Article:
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Stop And Think: 'Stop Kiss' At The Pasadena Playhouse

David Delgado |
November 14, 2014 | 9:21 a.m. PST


Angela Lin and Sharon Leal in "Stop Kiss" (Photo by Jim Cox)
Angela Lin and Sharon Leal in "Stop Kiss" (Photo by Jim Cox)
The sense of forbidden love that audience members have flocked to with “Romeo and Juliet” is seen in abundance at the Pasadena Playhouse with their production of “Stop Kiss” not only because of the struggle that burdens true love, but also because of the fact that it has become a modernized 'Juliet and Juliet' lesbian love story.

“Stop Kiss” follows the unexpected romance of two women, but the audience is aware immediately through a time jump used throughout the play that not all is well.  Playwright Diana Son is able to trace a genuine love story that focuses on the simple start of a relationship which is burdened with bigotry, hate and terror, leaving the audience with a call to action of acceptance and love. 

Taking place in New York City, the protagonists Sara (Sharon Leal) and Callie (Angela Lin) meet by chance only to find a friendship that blooms into something greater. Callie, being a native New Yorker, happily meets Sara through a mutual friend and aides her transition from a small city near St. Louis to the city that never sleeps. The relationship begins simple enough: through Callie agreeing to take care of Sara’s cat since her apartment does not allow it. After meals, conversations and simply being together, they find that attraction is not just inevitable... but beautiful. This coupling is assumed by the time one sits down to the playbill modeling two women lovingly caressing one another just as much as the audience assumes that the relationship is in dire straights from the opening scene of Callie, in tears, displaying a sense of dramatic irony that is used as a forward throughout the show. We find out that after their first kiss they become victims of a hate crime and it leaves one to not only root for their love to succeed, but to exterminate bigotry and hatred.

Getting right down to what true theater is about, director Seema Sueko leads these two actresses into a world of truth. Sharon Leal and Angela Lin portray two characters that are developed from head to toe, which is a success in itself, but leaves the audience in awe by the chemistry felt between them throughout the entire show. Being a display of the genuine uncertainty not only of gay relationships but of relationships in general, one is forced to hope for the survival of blooming love which is stained with the dramatic irony that the plays withholds. This all too real portrayal of 'gay bashing' strikes deep with words that ring true and plead with each person to act upon them. 

SEE ALSO: Theater Review: 'Above The Fold' At The Pasadena Playhouse

Looking past the drama and seriousness of the production that maintains constant attention for a show without an intermission, the audience laughs, smiles, and reminisces on the stark reality that is found in the absurdity of how relationships begin and play out. Be it Callie rocking out to “Where the Streets Have No Name” by U2, or Sara awkwardly asking if Callie would like to go to a lesbian bar, everyone is able to relate to the questioning feeling of a new relationship that strikes us in the gut with fluttering butterflies.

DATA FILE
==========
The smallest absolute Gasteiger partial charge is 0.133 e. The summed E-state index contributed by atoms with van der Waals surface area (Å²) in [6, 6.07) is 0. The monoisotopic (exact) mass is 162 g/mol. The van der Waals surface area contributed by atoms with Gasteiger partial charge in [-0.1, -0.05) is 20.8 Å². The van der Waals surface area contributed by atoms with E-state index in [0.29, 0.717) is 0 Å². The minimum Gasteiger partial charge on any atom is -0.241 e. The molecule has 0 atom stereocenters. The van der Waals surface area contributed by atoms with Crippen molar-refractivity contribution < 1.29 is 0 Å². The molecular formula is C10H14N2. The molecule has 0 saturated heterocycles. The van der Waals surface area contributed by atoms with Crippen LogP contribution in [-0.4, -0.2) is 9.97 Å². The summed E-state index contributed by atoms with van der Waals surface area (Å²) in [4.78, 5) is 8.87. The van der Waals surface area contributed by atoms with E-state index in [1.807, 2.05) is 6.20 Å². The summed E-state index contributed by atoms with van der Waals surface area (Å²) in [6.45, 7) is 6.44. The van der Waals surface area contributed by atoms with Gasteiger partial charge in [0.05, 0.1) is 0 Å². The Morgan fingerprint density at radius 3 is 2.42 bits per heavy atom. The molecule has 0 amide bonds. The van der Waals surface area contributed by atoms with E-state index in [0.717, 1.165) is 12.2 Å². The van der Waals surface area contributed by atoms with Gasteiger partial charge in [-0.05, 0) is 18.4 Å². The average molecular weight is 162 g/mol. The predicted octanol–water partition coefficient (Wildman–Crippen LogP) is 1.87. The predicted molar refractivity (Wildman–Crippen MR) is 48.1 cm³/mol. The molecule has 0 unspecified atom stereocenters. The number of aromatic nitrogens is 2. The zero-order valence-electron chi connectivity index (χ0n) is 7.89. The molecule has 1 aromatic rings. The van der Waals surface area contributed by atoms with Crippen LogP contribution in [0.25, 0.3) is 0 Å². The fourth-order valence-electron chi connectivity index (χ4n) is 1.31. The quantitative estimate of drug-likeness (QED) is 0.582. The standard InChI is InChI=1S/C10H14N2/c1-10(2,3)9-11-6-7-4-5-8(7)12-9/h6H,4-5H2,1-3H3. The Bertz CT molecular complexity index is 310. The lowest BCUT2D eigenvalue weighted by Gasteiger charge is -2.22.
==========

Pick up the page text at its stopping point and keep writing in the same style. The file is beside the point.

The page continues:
Applause is also in need for the strong supporting cast members, who sometimes play double roles, but who also give all of their energy to the story of these women. Amanda Carlin who plays both a nurse and a lovable bystander who witnesses the crime, as well as John Sloan who plays George, Callie’s on-and-off lover, continuously highlight the two main actresses with their flawless portrayal of people caught up in their own lives within the time and situation of this narrow-mindedness. 

Angela Lin and Sharon Leal in "Stop Kiss" (Photo by Jim Cox)
Angela Lin and Sharon Leal in "Stop Kiss" (Photo by Jim Cox)
Each acting choice found in these accurate depictions of two clashing stories parallels the sometimes clashing scene transitions from past to present. In accordance with the acting, the lighting (designed by Lap Chi Chu) and sound (designed by Joe Huppert) are often poignantly lifelike, but with a few instances, the audience is left feeling cheated by the cut off sentimentality of a scene. With a bright flash of light into the next scene followed by a harsh rock song which leads the audience into an emotionally wounded and depressed Callie. This abrasive choice that in some ways emulates the idea of the title “Stop Kiss” lacks meaning and often detracts from the beautiful, realistic, and minimalistic work that carries throughout the rest of the show in terms of production design. 

If you do not stand up against intolerant thinking toward homosexuals and your fellow man in general, just as the audience stood for a standing ovation during curtain call, then you must have fallen asleep during the show or you must lack compassion. The valuable lesson and the priceless emotion one can take away from this show are indescribable until viewed. There is hope and prayer for this beautiful love, then harsh writhing at the idea that it may not work. Ending as it began, with a fun-loving U2 song, the audience is left with blind, unending hope for the beautiful and sublime notions of love and connectibility that push everyone to go out and change the minds and actions of all they know.

"Stop Kiss" is playing through November 28 at the Pasadena Playhouse (39 South El Molino Avenue, Pasadena CA 91101). Tickets are $30-$125. For more information visit PasadenaPlayhouse.org

Reach Contributor David Delgado here

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